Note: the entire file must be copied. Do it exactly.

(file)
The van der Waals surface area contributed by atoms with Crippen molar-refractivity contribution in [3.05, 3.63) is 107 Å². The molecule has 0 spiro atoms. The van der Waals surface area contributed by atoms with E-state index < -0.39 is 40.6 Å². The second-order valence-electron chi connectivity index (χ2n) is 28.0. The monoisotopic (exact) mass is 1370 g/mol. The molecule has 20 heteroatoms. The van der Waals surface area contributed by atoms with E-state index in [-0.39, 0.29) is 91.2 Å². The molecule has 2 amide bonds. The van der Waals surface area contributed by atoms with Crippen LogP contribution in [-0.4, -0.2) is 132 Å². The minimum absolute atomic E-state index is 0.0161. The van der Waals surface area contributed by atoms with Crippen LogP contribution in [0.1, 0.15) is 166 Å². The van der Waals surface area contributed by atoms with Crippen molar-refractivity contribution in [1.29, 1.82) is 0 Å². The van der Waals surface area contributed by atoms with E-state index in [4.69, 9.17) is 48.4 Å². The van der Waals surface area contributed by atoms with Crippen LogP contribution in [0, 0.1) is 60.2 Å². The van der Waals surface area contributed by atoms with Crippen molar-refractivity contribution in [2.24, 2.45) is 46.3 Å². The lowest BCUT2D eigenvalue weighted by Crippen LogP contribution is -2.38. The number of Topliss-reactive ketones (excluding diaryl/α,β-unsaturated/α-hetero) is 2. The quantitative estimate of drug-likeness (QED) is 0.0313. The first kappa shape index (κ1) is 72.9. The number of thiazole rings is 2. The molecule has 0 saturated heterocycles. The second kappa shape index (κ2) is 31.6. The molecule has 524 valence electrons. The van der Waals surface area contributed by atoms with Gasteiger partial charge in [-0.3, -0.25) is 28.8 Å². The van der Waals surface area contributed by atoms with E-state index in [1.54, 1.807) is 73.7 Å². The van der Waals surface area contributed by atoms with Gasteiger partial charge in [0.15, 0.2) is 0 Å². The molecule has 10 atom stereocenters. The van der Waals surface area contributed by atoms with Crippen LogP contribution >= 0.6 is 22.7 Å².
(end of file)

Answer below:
The van der Waals surface area contributed by atoms with Crippen molar-refractivity contribution in [3.05, 3.63) is 107 Å². The molecule has 0 spiro atoms. The van der Waals surface area contributed by atoms with E-state index < -0.39 is 40.6 Å². The second-order valence-electron chi connectivity index (χ2n) is 28.0. The monoisotopic (exact) mass is 1370 g/mol. The molecule has 20 heteroatoms. The van der Waals surface area contributed by atoms with E-state index in [-0.39, 0.29) is 91.2 Å². The molecule has 2 amide bonds. The van der Waals surface area contributed by atoms with Crippen LogP contribution in [-0.4, -0.2) is 132 Å². The minimum absolute atomic E-state index is 0.0161. The van der Waals surface area contributed by atoms with Crippen LogP contribution in [0.1, 0.15) is 166 Å². The van der Waals surface area contributed by atoms with Crippen molar-refractivity contribution in [1.29, 1.82) is 0 Å². The van der Waals surface area contributed by atoms with E-state index in [4.69, 9.17) is 48.4 Å². The van der Waals surface area contributed by atoms with Crippen LogP contribution in [0, 0.1) is 60.2 Å². The van der Waals surface area contributed by atoms with Crippen molar-refractivity contribution in [2.24, 2.45) is 46.3 Å². The lowest BCUT2D eigenvalue weighted by Crippen LogP contribution is -2.38. The number of Topliss-reactive ketones (excluding diaryl/α,β-unsaturated/α-hetero) is 2. The quantitative estimate of drug-likeness (QED) is 0.0313. The first kappa shape index (κ1) is 72.9. The number of thiazole rings is 2. The molecule has 0 saturated heterocycles. The second kappa shape index (κ2) is 31.6. The molecule has 524 valence electrons. The van der Waals surface area contributed by atoms with Gasteiger partial charge in [-0.3, -0.25) is 28.8 Å². The van der Waals surface area contributed by atoms with E-state index in [1.54, 1.807) is 73.7 Å². The van der Waals surface area contributed by atoms with Gasteiger partial charge in [0.15, 0.2) is 0 Å². The molecule has 10 atom stereocenters. The van der Waals surface area contributed by atoms with Crippen LogP contribution >= 0.6 is 22.7 Å².